Top 8 Malian Culture, Customs, and Etiquette

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Mali may be one of the world’s poorest countries today, but was one of Africa’s mightiest empires in its glory days. The Malian people are justifiably proud of ... read more...

  1. One of Malian culture, customs, and etiquette that you should know is definitely communication style. Malians tend to favor a mostly indirect style of communication. It's best to always start a conversation by going through a healthy dose of small talk by asking about the well-being of each other’s family members and friends before getting to the reason behind the conversation. People will often communicate through other people so that a message arrives indirectly at its destination.

    In Malian culture, elders are highly respected. It is very rude to interrupt elders when they are speaking and one should never ever contradict them, even if they are completely wrong. Greetings are also an important part of Malian culture, and it is considered impolite not to greet another person. There are many proverbs used in discussions, e.g. “A piece of wood that stays in water will never become a crocodile.” “Slowly but surely the little bird builds his nest.” It's good to learn a few as well as the basic greetings in the local language.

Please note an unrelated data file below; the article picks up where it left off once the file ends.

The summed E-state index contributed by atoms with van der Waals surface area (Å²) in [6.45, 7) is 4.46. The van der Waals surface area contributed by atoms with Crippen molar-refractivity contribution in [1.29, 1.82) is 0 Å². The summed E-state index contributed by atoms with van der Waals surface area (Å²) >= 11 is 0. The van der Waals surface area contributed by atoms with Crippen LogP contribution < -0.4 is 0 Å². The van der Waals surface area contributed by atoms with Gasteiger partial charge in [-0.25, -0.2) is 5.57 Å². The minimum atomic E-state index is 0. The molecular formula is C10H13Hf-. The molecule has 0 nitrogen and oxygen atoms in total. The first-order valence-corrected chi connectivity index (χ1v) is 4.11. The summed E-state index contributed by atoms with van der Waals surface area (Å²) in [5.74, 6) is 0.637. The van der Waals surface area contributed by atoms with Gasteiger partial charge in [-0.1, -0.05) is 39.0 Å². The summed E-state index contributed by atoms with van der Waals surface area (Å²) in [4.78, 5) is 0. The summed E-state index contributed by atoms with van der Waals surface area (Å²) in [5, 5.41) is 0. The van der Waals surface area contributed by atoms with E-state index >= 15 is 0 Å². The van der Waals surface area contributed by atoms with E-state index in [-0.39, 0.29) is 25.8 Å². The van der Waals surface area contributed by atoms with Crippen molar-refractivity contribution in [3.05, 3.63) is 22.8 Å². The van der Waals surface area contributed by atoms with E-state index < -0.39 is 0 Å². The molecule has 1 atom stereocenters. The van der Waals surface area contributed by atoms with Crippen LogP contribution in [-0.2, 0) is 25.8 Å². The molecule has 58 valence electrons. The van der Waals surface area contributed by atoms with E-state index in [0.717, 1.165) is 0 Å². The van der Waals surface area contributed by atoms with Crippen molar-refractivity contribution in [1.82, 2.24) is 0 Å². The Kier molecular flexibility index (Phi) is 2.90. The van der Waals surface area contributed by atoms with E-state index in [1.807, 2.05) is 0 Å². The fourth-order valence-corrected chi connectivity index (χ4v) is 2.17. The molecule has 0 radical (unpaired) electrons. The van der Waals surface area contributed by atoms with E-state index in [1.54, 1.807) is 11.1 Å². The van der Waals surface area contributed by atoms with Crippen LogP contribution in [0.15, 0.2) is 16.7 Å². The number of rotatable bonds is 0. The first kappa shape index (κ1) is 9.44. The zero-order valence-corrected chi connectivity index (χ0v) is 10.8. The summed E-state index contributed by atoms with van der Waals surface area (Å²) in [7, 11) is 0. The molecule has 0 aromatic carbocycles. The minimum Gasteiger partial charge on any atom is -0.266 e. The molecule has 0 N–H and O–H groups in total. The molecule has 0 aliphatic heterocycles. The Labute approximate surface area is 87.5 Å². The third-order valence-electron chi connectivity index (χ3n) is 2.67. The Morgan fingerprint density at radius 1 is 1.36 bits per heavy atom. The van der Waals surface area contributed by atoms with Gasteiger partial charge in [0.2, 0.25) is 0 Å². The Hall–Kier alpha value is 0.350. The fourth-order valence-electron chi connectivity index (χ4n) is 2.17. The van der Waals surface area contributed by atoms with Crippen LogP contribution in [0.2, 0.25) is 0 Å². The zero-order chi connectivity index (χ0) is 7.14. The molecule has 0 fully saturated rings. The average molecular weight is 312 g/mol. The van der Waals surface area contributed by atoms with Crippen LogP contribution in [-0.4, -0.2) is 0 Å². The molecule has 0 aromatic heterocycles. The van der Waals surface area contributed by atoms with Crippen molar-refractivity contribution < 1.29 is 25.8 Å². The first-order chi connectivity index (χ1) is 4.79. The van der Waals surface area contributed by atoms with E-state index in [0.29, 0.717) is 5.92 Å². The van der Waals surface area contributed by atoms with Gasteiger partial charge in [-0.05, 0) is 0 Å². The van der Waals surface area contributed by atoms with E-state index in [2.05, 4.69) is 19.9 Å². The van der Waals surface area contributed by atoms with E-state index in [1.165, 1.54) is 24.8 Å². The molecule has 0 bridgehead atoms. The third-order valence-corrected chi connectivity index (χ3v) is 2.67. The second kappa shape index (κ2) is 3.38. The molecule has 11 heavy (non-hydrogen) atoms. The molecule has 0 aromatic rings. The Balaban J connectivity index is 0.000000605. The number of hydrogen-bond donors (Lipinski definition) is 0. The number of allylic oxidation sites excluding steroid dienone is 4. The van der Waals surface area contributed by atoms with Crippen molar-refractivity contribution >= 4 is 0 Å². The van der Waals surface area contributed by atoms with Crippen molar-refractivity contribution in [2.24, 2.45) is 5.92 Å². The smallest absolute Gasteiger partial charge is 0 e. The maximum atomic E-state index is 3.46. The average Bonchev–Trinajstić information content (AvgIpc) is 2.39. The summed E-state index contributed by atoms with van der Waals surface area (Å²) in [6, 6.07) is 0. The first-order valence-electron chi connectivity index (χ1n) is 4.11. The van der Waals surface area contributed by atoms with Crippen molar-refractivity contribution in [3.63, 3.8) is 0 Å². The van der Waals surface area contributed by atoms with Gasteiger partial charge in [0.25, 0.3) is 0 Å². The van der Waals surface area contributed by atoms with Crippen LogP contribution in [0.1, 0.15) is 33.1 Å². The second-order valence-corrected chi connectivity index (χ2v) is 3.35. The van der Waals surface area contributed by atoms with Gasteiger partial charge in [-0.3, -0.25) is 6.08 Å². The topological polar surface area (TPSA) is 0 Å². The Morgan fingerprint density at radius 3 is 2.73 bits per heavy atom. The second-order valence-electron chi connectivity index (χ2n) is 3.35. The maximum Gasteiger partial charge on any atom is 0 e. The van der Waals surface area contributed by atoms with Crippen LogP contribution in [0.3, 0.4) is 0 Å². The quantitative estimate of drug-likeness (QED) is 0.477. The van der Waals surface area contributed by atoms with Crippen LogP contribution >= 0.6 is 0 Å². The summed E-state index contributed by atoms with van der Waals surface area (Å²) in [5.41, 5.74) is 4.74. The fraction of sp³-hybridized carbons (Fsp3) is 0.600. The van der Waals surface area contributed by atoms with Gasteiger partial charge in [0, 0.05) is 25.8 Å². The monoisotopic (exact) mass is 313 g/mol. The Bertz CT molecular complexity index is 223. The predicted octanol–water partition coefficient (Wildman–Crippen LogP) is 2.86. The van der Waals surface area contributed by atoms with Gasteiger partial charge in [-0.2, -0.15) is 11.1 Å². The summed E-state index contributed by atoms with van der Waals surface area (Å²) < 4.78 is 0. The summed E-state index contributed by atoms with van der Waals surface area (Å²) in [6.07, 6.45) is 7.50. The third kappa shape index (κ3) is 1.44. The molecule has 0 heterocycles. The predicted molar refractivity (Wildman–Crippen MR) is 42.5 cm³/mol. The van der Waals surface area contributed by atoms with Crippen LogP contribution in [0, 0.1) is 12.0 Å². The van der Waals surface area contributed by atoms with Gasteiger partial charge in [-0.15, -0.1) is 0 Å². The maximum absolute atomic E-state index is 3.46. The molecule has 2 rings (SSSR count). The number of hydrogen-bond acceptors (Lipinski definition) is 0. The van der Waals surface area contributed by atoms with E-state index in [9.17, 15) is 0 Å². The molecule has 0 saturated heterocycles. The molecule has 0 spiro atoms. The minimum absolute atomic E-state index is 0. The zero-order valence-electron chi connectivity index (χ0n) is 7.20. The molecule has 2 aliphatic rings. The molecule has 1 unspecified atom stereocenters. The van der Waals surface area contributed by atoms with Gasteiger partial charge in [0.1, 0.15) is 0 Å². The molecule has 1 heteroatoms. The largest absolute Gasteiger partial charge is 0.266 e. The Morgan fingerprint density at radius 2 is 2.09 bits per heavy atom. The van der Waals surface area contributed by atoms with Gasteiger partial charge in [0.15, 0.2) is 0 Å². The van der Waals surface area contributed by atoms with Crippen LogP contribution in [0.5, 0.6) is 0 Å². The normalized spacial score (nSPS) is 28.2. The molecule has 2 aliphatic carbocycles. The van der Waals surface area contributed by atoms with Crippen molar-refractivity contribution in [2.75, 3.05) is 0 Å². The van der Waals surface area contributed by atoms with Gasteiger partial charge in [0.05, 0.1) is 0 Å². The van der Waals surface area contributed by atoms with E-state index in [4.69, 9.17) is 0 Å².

2. Touching and Eye Contact is also noticed in Malian culture, customs, and etiquette. The amount of personal space depends on the closeness of the relationship. The closer friends or family you are, the less space will be between you. An arm's length or a bit less is common. Despite the conservative culture (90% of the country subscribes to Islam) touching is normal during the conversation. Oftentimes, when something is funny, said or a good point is made, a high-five-like hand grasp is normal. Touching is especially normal between women, such as a hand on the arm. Men normally hold hands with other men while walking. This is a sign of friendship. There is less touching and more space when talking between genders.